Recapping Schwabe’s examination of the Marshall Plan and its implications on the Cold War, we get the picture of a defensive program arranged by the United States. Economic and political unification and protection against communism were the main objectives.
Rethinking the Marshall Plan
The second work, published in 2005, takes a more modern approach to the subject partly due to the wider scope of available sources since 1995. Michael Cox and Caroline Kennedy-Pipe’s paper The Tragedy of American Diplomacy? Rethinking the Marshall Plan depicts the actions of the US not as defensive but rather as an indirect offensive advancement against the spread of communism.
The first argument for this position lies within the offer of the Marshall Plan itself. Though the European Recovery Program was offered to the Soviet Union, the Western Powers sought to make sure that the Soviet Union would never accept it. One example is the demand that all participating countries had to detach themselves from all communist influence. This was evidently unacceptable for the Soviet Union.
The Soviet foreign minister, Vyacheslav Molotov, arrived at the Conference of Foreign Ministers with about 100 advisors and, according to recent sources, the Soviet Union and Joseph Stalin were far more open to negotiation than previously assumed. Nevertheless, Molotov turned down the Marshall Plan offer.
This notion of an approachable Soviet Union is based on the publication Inside the Kremlin’s Cold War (1996) by Vladislav Zubok and Constantine Pleshakov. From this perspective, the Marshall Plan shines in a different light and actually poses a threat to communist countries. The European Recovery Program became an ideological, offensive tool of the West against the communist East. So it would seem that the actual goal or ‘plan’ was to reduce the overall influence of communism in Europe. Zubok and Pleshakov support their notion by the fact that Western Europe was already receiving economic support before the Marshall Plan. Stalin’s Cold War policy could therefore be seen as a reaction against the European Recovery Program. Furthermore, the Molotov Plan (the Soviet Union’s own version of the Marshall Plan) and the hardening grip on the countries of Eastern Europe could be seen as a reaction.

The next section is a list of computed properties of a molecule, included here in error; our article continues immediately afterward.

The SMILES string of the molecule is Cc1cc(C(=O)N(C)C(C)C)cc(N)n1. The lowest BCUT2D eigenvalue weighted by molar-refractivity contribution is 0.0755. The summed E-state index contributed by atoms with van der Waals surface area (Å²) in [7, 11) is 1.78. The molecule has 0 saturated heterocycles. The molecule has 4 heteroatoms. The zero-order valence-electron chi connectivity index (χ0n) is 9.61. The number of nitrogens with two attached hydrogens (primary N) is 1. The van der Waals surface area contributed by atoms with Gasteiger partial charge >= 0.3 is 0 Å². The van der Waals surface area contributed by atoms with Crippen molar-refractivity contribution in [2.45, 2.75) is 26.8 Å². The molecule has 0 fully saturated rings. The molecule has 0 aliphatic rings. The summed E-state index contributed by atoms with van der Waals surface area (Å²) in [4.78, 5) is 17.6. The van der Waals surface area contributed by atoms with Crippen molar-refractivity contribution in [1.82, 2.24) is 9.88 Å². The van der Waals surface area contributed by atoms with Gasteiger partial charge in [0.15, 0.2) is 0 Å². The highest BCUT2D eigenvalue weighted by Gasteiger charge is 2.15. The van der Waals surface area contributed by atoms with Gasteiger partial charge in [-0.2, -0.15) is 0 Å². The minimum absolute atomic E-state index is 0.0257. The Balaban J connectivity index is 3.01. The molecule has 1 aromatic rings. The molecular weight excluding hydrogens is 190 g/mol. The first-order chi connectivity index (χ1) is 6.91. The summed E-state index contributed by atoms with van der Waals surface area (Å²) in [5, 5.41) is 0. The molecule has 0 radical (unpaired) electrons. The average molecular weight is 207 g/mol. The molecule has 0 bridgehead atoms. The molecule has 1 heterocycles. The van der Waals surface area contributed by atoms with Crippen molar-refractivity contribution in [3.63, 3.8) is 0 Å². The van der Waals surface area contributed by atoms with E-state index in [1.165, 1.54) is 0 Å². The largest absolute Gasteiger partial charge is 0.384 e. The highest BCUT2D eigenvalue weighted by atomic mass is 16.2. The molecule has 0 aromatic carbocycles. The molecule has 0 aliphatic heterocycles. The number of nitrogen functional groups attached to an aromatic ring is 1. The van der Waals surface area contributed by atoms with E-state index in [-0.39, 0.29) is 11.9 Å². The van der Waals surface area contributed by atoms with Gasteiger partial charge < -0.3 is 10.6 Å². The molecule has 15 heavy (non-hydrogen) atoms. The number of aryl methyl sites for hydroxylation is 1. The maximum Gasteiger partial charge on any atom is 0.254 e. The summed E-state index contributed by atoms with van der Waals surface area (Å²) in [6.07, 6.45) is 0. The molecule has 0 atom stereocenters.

The decisive moment of the Cold War?
William Cromwell, in Cox and Kennedy-Pipe’s paper, believes that the European Recovery Program could have helped bridged the gap between West and East, but the means to achieve this were instead used to further ignite the Cold War.
The Marshall Plan could therefore be seen as a decisive moment of the Cold War. A different approach might have possibly changed the outcome for the countries of Eastern Europe. The question that remains is: would the Cold War have taken a different turn, perhaps a less antagonistic way, if the doors for Moscow into the European Recovery Program had stayed open a little bit longer?
Consequently, the Marshall Plan can be seen either as a defensive reaction or an indirect offensive action against communism. From a modern perspective, it is unjustifiable to treat the Marshall Plan as a mere economic aid for the rehabilitation of Europe.